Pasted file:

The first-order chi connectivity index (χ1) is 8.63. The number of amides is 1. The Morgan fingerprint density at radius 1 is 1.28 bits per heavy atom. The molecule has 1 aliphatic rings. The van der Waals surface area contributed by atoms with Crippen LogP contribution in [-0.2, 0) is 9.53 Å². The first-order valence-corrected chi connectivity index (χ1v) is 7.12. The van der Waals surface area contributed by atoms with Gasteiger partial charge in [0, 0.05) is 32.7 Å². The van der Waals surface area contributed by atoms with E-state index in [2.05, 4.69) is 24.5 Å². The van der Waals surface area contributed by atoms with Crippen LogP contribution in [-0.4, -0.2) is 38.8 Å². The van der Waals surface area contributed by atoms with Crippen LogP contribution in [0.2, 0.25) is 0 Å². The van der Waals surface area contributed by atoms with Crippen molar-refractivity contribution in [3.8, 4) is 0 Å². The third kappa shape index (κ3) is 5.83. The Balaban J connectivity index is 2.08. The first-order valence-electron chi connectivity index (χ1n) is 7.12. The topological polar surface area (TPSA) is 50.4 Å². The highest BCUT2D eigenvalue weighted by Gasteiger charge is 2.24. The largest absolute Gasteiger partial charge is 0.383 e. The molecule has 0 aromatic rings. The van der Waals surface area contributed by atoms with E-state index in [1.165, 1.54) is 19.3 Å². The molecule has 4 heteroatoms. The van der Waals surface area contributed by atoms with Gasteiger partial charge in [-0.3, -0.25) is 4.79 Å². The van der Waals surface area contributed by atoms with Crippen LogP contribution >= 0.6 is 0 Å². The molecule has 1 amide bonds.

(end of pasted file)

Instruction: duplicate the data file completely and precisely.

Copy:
The first-order chi connectivity index (χ1) is 8.63. The number of amides is 1. The Morgan fingerprint density at radius 1 is 1.28 bits per heavy atom. The molecule has 1 aliphatic rings. The van der Waals surface area contributed by atoms with Crippen LogP contribution in [-0.2, 0) is 9.53 Å². The first-order valence-corrected chi connectivity index (χ1v) is 7.12. The van der Waals surface area contributed by atoms with Gasteiger partial charge in [0, 0.05) is 32.7 Å². The van der Waals surface area contributed by atoms with E-state index in [2.05, 4.69) is 24.5 Å². The van der Waals surface area contributed by atoms with Crippen LogP contribution in [-0.4, -0.2) is 38.8 Å². The van der Waals surface area contributed by atoms with Crippen LogP contribution in [0.2, 0.25) is 0 Å². The van der Waals surface area contributed by atoms with Crippen molar-refractivity contribution in [3.8, 4) is 0 Å². The third kappa shape index (κ3) is 5.83. The Balaban J connectivity index is 2.08. The first-order valence-electron chi connectivity index (χ1n) is 7.12. The topological polar surface area (TPSA) is 50.4 Å². The highest BCUT2D eigenvalue weighted by Gasteiger charge is 2.24. The largest absolute Gasteiger partial charge is 0.383 e. The molecule has 0 aromatic rings. The van der Waals surface area contributed by atoms with E-state index in [1.165, 1.54) is 19.3 Å². The molecule has 4 heteroatoms. The van der Waals surface area contributed by atoms with Gasteiger partial charge in [-0.3, -0.25) is 4.79 Å². The van der Waals surface area contributed by atoms with Crippen LogP contribution >= 0.6 is 0 Å². The molecule has 1 amide bonds.